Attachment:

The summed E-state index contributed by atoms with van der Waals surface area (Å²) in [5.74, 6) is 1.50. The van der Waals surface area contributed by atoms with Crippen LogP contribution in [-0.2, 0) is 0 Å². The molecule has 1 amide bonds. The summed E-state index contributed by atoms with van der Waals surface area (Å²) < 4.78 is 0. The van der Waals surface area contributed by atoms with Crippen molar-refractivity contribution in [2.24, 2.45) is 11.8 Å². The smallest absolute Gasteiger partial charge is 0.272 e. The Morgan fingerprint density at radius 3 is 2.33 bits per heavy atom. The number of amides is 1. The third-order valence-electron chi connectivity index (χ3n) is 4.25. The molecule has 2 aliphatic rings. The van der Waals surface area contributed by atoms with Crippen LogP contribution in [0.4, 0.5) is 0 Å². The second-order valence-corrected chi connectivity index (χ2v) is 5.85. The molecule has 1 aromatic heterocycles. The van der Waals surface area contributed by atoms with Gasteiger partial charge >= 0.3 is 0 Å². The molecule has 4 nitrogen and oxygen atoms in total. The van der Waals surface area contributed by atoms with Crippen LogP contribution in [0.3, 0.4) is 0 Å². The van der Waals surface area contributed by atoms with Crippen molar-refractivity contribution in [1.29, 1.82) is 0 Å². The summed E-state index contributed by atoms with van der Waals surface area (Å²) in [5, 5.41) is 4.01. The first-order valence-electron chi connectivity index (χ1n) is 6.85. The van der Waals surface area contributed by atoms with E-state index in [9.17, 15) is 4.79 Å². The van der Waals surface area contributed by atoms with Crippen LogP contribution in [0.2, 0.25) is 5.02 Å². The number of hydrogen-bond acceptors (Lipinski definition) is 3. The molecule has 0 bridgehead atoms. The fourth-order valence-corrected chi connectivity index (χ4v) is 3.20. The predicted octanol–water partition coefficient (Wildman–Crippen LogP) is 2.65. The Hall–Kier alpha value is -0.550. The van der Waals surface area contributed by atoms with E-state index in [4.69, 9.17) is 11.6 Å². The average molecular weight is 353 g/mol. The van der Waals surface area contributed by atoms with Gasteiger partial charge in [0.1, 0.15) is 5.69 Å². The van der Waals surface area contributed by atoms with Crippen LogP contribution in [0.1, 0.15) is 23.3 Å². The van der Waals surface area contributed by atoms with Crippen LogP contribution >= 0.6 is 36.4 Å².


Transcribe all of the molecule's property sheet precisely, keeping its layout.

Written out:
The summed E-state index contributed by atoms with van der Waals surface area (Å²) in [5.74, 6) is 1.50. The van der Waals surface area contributed by atoms with Crippen LogP contribution in [-0.2, 0) is 0 Å². The molecule has 1 amide bonds. The summed E-state index contributed by atoms with van der Waals surface area (Å²) < 4.78 is 0. The van der Waals surface area contributed by atoms with Crippen molar-refractivity contribution in [2.24, 2.45) is 11.8 Å². The smallest absolute Gasteiger partial charge is 0.272 e. The Morgan fingerprint density at radius 3 is 2.33 bits per heavy atom. The number of amides is 1. The third-order valence-electron chi connectivity index (χ3n) is 4.25. The molecule has 2 aliphatic rings. The van der Waals surface area contributed by atoms with Crippen LogP contribution in [0.4, 0.5) is 0 Å². The second-order valence-corrected chi connectivity index (χ2v) is 5.85. The molecule has 1 aromatic heterocycles. The van der Waals surface area contributed by atoms with Gasteiger partial charge >= 0.3 is 0 Å². The molecule has 4 nitrogen and oxygen atoms in total. The van der Waals surface area contributed by atoms with Crippen LogP contribution in [0.3, 0.4) is 0 Å². The van der Waals surface area contributed by atoms with Crippen molar-refractivity contribution in [1.29, 1.82) is 0 Å². The summed E-state index contributed by atoms with van der Waals surface area (Å²) in [5, 5.41) is 4.01. The first-order valence-electron chi connectivity index (χ1n) is 6.85. The van der Waals surface area contributed by atoms with E-state index in [9.17, 15) is 4.79 Å². The van der Waals surface area contributed by atoms with Crippen LogP contribution in [0.2, 0.25) is 5.02 Å². The number of hydrogen-bond acceptors (Lipinski definition) is 3. The molecule has 0 bridgehead atoms. The fourth-order valence-corrected chi connectivity index (χ4v) is 3.20. The predicted octanol–water partition coefficient (Wildman–Crippen LogP) is 2.65. The Hall–Kier alpha value is -0.550. The van der Waals surface area contributed by atoms with E-state index in [4.69, 9.17) is 11.6 Å². The average molecular weight is 353 g/mol. The van der Waals surface area contributed by atoms with Gasteiger partial charge in [0.1, 0.15) is 5.69 Å². The van der Waals surface area contributed by atoms with Crippen LogP contribution in [0.1, 0.15) is 23.3 Å². The van der Waals surface area contributed by atoms with Crippen LogP contribution >= 0.6 is 36.4 Å².